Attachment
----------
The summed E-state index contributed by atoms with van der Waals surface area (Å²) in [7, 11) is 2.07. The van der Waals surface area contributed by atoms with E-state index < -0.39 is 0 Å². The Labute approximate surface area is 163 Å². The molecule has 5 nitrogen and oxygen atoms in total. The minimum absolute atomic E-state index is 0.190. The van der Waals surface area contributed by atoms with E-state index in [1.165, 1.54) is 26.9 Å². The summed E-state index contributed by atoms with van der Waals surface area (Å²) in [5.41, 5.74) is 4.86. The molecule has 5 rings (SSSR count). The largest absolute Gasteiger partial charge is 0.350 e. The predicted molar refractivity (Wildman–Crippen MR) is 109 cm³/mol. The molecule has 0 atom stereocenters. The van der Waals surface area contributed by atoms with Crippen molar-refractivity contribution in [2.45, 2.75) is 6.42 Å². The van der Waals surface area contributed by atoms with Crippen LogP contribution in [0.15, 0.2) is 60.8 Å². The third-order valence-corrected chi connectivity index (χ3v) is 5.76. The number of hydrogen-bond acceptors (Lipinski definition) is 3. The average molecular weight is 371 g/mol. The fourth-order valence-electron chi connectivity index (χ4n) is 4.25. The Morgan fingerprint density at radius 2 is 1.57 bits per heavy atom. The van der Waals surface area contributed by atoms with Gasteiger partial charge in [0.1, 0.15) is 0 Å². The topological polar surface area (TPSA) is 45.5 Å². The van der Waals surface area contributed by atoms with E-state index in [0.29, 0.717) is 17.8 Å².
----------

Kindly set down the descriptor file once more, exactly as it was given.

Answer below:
The summed E-state index contributed by atoms with van der Waals surface area (Å²) in [7, 11) is 2.07. The van der Waals surface area contributed by atoms with E-state index < -0.39 is 0 Å². The Labute approximate surface area is 163 Å². The molecule has 5 nitrogen and oxygen atoms in total. The minimum absolute atomic E-state index is 0.190. The van der Waals surface area contributed by atoms with E-state index in [1.165, 1.54) is 26.9 Å². The summed E-state index contributed by atoms with van der Waals surface area (Å²) in [5.41, 5.74) is 4.86. The molecule has 5 rings (SSSR count). The largest absolute Gasteiger partial charge is 0.350 e. The predicted molar refractivity (Wildman–Crippen MR) is 109 cm³/mol. The molecule has 0 atom stereocenters. The van der Waals surface area contributed by atoms with Crippen molar-refractivity contribution in [2.45, 2.75) is 6.42 Å². The van der Waals surface area contributed by atoms with Crippen LogP contribution in [0.15, 0.2) is 60.8 Å². The third-order valence-corrected chi connectivity index (χ3v) is 5.76. The number of hydrogen-bond acceptors (Lipinski definition) is 3. The average molecular weight is 371 g/mol. The fourth-order valence-electron chi connectivity index (χ4n) is 4.25. The Morgan fingerprint density at radius 2 is 1.57 bits per heavy atom. The van der Waals surface area contributed by atoms with Gasteiger partial charge in [0.1, 0.15) is 0 Å². The topological polar surface area (TPSA) is 45.5 Å². The van der Waals surface area contributed by atoms with E-state index in [0.29, 0.717) is 17.8 Å².